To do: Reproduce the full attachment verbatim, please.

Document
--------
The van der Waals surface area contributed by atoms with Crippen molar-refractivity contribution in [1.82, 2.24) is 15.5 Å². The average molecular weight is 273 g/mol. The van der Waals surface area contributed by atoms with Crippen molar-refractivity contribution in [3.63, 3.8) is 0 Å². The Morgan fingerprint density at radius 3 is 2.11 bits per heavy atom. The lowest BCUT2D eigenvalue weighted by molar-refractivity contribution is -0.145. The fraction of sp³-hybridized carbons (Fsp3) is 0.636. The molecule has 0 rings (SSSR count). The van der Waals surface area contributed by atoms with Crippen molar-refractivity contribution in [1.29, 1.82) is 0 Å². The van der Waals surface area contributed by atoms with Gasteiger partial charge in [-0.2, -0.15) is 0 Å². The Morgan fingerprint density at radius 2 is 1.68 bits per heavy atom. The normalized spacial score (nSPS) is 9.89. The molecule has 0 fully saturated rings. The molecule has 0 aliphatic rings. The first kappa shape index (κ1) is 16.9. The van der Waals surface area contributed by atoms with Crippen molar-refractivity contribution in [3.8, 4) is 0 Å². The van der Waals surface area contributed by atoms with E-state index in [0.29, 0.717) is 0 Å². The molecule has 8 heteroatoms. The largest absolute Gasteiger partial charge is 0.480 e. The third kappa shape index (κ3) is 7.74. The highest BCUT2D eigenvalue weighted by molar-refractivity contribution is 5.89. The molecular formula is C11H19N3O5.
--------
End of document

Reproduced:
The van der Waals surface area contributed by atoms with Crippen molar-refractivity contribution in [1.82, 2.24) is 15.5 Å². The average molecular weight is 273 g/mol. The van der Waals surface area contributed by atoms with Crippen molar-refractivity contribution in [3.63, 3.8) is 0 Å². The Morgan fingerprint density at radius 3 is 2.11 bits per heavy atom. The lowest BCUT2D eigenvalue weighted by molar-refractivity contribution is -0.145. The fraction of sp³-hybridized carbons (Fsp3) is 0.636. The molecule has 0 rings (SSSR count). The van der Waals surface area contributed by atoms with Crippen molar-refractivity contribution in [1.29, 1.82) is 0 Å². The van der Waals surface area contributed by atoms with Gasteiger partial charge in [-0.2, -0.15) is 0 Å². The Morgan fingerprint density at radius 2 is 1.68 bits per heavy atom. The normalized spacial score (nSPS) is 9.89. The molecule has 0 fully saturated rings. The molecule has 0 aliphatic rings. The first kappa shape index (κ1) is 16.9. The van der Waals surface area contributed by atoms with Crippen molar-refractivity contribution in [3.8, 4) is 0 Å². The van der Waals surface area contributed by atoms with E-state index in [0.29, 0.717) is 0 Å². The molecule has 8 heteroatoms. The largest absolute Gasteiger partial charge is 0.480 e. The third kappa shape index (κ3) is 7.74. The highest BCUT2D eigenvalue weighted by molar-refractivity contribution is 5.89. The molecular formula is C11H19N3O5.